Guys, I don’t know if I’ve been obnoxious as I possibly can be about it yet, but let me try: I’m going to Japan.
I’m obviously very excited. I’ve wanted to visit for most of my life — ever since my childhood friend moved back there and I moved to Pittsburgh. But getting to Japan has always been cost-prohibitive for me. At somewhere between $1,000-$3,000 per ticket–depending on the year and where I lived–it was really hard for me to come up with that type of money when I had other basic expenses I had yet to meet.
On a note which I promise is related, a couple years ago a family member fell incredibly ill. The kind of ill there’s no coming back from. When we couldn’t afford a ticket to send my mom to visit, her friend stepped in and bought her a ticket with points she had banked.
In that moment, I realized I wanted to start travel hacking. Not for the traditional reasons of seeing the world at whimsy–though, Oh, how I would enjoy that, too. But because should another such occasion arise, I wanted to be prepared. I wanted to be able to grab more than one ticket; I wanted to be able to go myself and have my kids come with me.
How to Get Two Free Airline Tickets to Japan
But all the while, I was quietly stashing away airline points, even converting hotel points to the airline currency. Just in case.
Thankfully, I haven’t had to draw on these points. I hope everyone I know and love stays incredibly healthy forever and ever.
Because I haven’t had to draw on those points, though, the initial stash has seen one devaluation. I’m getting to the point where I need to spend some. So in the near future, off to Japan I go.
To be honest, I’ve thought about using some points for this purpose for a while now. But it’s finally at the point where I really need to.
Japan Travel Tips from People Who Have Been There
My first wealth of information is my friend.
My second wealth of information lays with my Japanese instructors, many of whom are actually Japanese. I’m taking lessons for free at the library.
My third wealth of information is the one I’m planning on sharing with you today. It comes from two awesome friends who have been there themselves.
First, let’s check out these great money-saving tips from the fantastic Tanja from Our Next Life:
We spent a lot less in Japan than we expected to because, although you CAN spend a ton there, there’s plenty of reasonably priced things to do, places to stay and things to eat!
Pocket WiFi. Because your phone won’t work in Japan.
We reserved a pocket WiFi online that was mailed to our first hotel, and then we dropped it at the airport when we flew home. It cost a few dollars a day to have unlimited data, even on the tops of mountains in Hokkaido.
You can also buy a SIM card, but we liked the WiFi option better so we could connect all our devices anywhere.
Getting Around Japan
For transportation, use local trains and subways, and you’ll never spend much.
Taxis cost a ton, but the metro in Tokyo costs about a dollar a ride, and is easy to navigate with Google maps. If you’re traveling across the country, the bullet trains (shinkansen) look cool, but cost way more than regular trains, which will get you to the same places more economically.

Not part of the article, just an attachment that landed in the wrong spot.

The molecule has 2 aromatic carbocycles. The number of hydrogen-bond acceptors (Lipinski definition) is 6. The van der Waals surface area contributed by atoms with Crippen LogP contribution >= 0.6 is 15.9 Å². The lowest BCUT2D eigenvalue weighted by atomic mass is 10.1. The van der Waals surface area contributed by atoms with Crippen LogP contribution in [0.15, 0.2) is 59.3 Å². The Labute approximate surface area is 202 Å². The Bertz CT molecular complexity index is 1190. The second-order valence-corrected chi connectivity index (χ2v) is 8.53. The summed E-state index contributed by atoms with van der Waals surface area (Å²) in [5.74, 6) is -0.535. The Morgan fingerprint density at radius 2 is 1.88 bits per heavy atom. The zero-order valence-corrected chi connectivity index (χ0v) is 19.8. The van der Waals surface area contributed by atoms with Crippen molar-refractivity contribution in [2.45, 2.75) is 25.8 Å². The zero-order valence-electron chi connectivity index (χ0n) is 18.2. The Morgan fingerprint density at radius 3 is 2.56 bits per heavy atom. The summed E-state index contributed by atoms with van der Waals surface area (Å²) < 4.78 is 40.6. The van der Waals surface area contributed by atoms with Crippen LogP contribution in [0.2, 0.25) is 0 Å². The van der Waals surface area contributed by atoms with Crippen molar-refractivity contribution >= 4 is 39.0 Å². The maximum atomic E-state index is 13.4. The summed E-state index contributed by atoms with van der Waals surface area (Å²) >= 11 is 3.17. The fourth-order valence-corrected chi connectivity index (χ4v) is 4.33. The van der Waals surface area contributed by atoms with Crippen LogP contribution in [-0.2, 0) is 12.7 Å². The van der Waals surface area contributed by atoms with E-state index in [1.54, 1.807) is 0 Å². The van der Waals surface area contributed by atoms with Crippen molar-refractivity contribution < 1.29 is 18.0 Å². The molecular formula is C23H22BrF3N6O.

If you decide you’d rather fly–like we did from Tokyo to Sapporo to go skiing–in-country flights can be expensive with cash, but cheap with miles. Flights on ANA, the largest Japanese airline, cost only 5,000 United miles each way, so for the two of us roundtrip it was 20,000 miles total for tickets that would have cost more than $1,000.
Lodging in Japan
For lodging, we stayed in budget hotels and paid about what you would pay in a big U.S. city. We could have gone cheaper by staying in hostels or capsule hotels, but decided we wanted a tiny bit of private space. (And I do mean tiny – rooms are quite wee!)
Affordable Eats in Japan
All of our favorite food was the cheapest anyway, so you can save big by avoiding the touristy sit-down restaurants and mostly eat street food.
We had amazing ramen everywhere (favorite was in Ramen Street in the underground mall at Tokyo Station), amazing sushi at Tsukiji Market, and assorted street food and casual food that made us super happy, all for under $10 per person per meal.
Of course, you can save even more by eating from the combinis (convenience stores) like 7-11 and Lawson, both of which are way nicer than convenience stores in the U.S. and have really high quality prepared food for a few dollars. We ate many meals of onigiri (rice triangles with filling like salmon or tuna.)
We really wanted to see Kabuki theater in Japan, but it was both super expensive and an all-day affair to go to Kabuki-Za–the main theater. But we found you could go to a single play or act and sit in the nose bleed seats for under $20 a person. There’s info on the schedule and how to do it online. It was totally worth it.
Most of our favorite things to do were free anyway – walking around Asakusa, Shibuya, Meiji Shrine, Shinjuku, Akihabara, the Imperial Palace grounds, Ginza, the fish market, etc. Just go and soak it all in!
And behind door number two…
Tanja’s tips were perfect and affected how I planned my trip. I was actually planning on getting a SIM card because I didn’t realize how incredibly cheap pocket WiFi would be. And it sounds like it’s going to be a whole lot less stressful getting it set up. Thanks, Tanja!
I know what you’re thinking.
“You said there were two friends!”
Don’t worry. There are.
But I’m going to keep you in suspense. Yes, I’m that evil! Look for another post chock full of Japan travel tips in the next couple weeks!